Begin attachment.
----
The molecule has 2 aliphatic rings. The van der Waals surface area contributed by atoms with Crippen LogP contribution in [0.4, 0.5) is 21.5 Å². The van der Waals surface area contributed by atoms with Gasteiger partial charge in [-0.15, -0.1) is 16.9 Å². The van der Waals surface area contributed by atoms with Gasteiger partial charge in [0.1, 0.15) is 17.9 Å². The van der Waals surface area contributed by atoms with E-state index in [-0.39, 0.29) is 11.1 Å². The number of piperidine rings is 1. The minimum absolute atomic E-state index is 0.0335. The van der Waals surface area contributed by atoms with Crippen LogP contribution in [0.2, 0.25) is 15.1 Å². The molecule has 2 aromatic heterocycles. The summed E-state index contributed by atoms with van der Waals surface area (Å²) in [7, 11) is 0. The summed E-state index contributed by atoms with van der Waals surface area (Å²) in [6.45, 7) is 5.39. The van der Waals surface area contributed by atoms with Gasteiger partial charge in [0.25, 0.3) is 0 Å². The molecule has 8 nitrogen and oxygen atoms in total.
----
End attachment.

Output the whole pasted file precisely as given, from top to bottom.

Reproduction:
The molecule has 2 aliphatic rings. The van der Waals surface area contributed by atoms with Crippen LogP contribution in [0.4, 0.5) is 21.5 Å². The van der Waals surface area contributed by atoms with Gasteiger partial charge in [-0.15, -0.1) is 16.9 Å². The van der Waals surface area contributed by atoms with Gasteiger partial charge in [0.1, 0.15) is 17.9 Å². The van der Waals surface area contributed by atoms with E-state index in [-0.39, 0.29) is 11.1 Å². The number of piperidine rings is 1. The minimum absolute atomic E-state index is 0.0335. The van der Waals surface area contributed by atoms with Crippen LogP contribution in [0.2, 0.25) is 15.1 Å². The molecule has 2 aromatic heterocycles. The summed E-state index contributed by atoms with van der Waals surface area (Å²) in [7, 11) is 0. The summed E-state index contributed by atoms with van der Waals surface area (Å²) in [6.45, 7) is 5.39. The van der Waals surface area contributed by atoms with Gasteiger partial charge in [0.25, 0.3) is 0 Å². The molecule has 8 nitrogen and oxygen atoms in total.